Taking every bit and piece it can from “Slaughter High,” 2001’s painfully bland and tedious “Valentine” examines what happens when you fuck a nerd in the ass. At a school dance for Valentine’s Day, young Jeremy Melton experiences endless rejection from his classmates during the dance and braves the social experience anyway. After young Dorothy Wheeler sets him up to become the target of school bullies, Jeremy is never heard from again and becomes fodder for the group of girls later in their lives. I always assumed horror films were supposed to focus on likable characters. If not, there should be at least one or two likable characters you can connect with. “Valentine” works against such an effort focusing on four of the most vapid and utterly despicable young girls ever written, all of whom are stuck up rich snobs just asking to be brutally slaughtered.
Made around the time “Scream” was still a very valuable asset to rip off, while Columbine was still pretty much in the air in studios, “Valentine” takes every chance to crib from “Scream” without being too gory or obscene. Now twelve years after that fateful night, someone in a Cherubic cupid mask is knocking off these aristocratic yuppies one by one and the film fails pack any impact at every turn. The movie introduces these truly awful and one dimensional characters left and right and then begs us to feel pity when they’re murdered by this seemingly stealth slasher with a very conspicuous mask. Of course since Jeremy Melton has sworn revenge in the past, the girls and their friends suspect Jeremy is out and ready to up the body count, thus the film becomes one giant game of whodunit sans the tension or suspense.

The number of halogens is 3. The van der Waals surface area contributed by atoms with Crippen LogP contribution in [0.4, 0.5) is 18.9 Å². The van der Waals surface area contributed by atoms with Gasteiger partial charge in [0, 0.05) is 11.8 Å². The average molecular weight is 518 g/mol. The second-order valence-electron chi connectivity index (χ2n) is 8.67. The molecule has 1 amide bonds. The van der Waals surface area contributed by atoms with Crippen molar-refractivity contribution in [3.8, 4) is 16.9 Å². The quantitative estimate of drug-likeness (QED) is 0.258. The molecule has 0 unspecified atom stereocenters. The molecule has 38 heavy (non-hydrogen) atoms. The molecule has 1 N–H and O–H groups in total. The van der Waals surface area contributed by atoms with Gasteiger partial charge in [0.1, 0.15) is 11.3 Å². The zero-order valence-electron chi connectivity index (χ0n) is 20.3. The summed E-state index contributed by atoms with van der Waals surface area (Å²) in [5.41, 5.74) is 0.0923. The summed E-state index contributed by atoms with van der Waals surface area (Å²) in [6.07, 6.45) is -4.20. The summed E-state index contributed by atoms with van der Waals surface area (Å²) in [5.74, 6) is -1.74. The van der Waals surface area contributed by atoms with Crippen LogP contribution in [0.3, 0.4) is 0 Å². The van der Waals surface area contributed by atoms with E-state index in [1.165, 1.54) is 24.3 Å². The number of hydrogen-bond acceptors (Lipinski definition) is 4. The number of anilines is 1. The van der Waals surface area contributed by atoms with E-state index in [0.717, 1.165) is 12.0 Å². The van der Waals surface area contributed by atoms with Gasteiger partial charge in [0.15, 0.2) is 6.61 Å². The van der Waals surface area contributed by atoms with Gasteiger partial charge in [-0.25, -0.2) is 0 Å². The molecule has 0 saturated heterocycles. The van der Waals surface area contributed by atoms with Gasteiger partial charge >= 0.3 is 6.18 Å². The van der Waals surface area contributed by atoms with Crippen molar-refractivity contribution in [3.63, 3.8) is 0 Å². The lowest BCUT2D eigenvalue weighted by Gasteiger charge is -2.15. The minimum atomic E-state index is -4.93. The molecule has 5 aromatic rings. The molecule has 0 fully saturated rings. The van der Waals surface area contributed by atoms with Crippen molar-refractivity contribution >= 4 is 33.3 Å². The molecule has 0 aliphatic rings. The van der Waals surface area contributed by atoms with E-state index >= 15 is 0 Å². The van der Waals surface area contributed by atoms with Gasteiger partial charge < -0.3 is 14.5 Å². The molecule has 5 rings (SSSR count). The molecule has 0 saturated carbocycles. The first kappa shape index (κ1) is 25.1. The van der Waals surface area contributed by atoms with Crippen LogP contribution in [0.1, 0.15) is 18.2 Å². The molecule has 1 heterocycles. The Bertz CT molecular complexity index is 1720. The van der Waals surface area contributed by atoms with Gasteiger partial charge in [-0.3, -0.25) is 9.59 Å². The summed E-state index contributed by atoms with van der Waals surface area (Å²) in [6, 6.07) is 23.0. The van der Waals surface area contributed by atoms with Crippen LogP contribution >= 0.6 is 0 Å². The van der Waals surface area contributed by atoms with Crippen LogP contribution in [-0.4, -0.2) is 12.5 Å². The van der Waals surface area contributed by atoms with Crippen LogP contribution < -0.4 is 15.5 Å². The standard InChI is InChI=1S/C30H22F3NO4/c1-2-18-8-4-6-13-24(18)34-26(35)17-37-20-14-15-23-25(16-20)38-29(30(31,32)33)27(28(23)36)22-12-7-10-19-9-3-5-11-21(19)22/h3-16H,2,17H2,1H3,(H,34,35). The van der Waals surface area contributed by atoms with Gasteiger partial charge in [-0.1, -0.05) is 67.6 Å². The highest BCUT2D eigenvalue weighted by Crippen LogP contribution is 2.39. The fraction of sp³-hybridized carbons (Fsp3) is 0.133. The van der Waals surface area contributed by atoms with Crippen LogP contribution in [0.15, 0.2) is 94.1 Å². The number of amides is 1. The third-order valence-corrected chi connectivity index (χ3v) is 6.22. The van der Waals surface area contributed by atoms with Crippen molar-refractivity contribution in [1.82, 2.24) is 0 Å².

Could it be one of the women with their own personal vendettas? Could it be a jilted lover of one of the stars? Or could it be the hunky shifty eyed boyfriend of Marley Shelton as played by David Boreanaz? One has to wonder. The film tries to build a respectable franchise but really never quite accomplishes a feat, and this is after trying for a unique–but ultimately lame–slasher mask, and giving the killer a trademark. Every time the slasher offs someone their nose bleeds profusely. For all intents and purposes, “Valentine” really is just a pale imitation of the really entertaining and brutally demented 1986 horror comedy “Slaughter High” where the same basic premise presents itself except with a better sense of suspense and tongue in cheek horror.
“Valentine” jumps from scene to scene trying to find something to fill the ninety minutes with vapid exposition and one dimensional characters, all the while pretty gorgeous women like Jessica Capshaw and Denise Richardson don’t even allow the courtesy of gratuitous nudity for the audience. “Valentine” is a series of lame maguffins and even worse murders that never quite raise our hackels and once the finale involving the showdown with the killer and the subtle reveal presents itself to the audience, we’ve given up trying to give a squat about what we’ve just seen by then. A bland whodunit slasher film starring a bunch of nineties relics in one of the worst rip-offs in recent memory, “Valentine” is a failed attempt to build a new slasher icon with a slasher who barely registers a notch above mediocre in the scare department.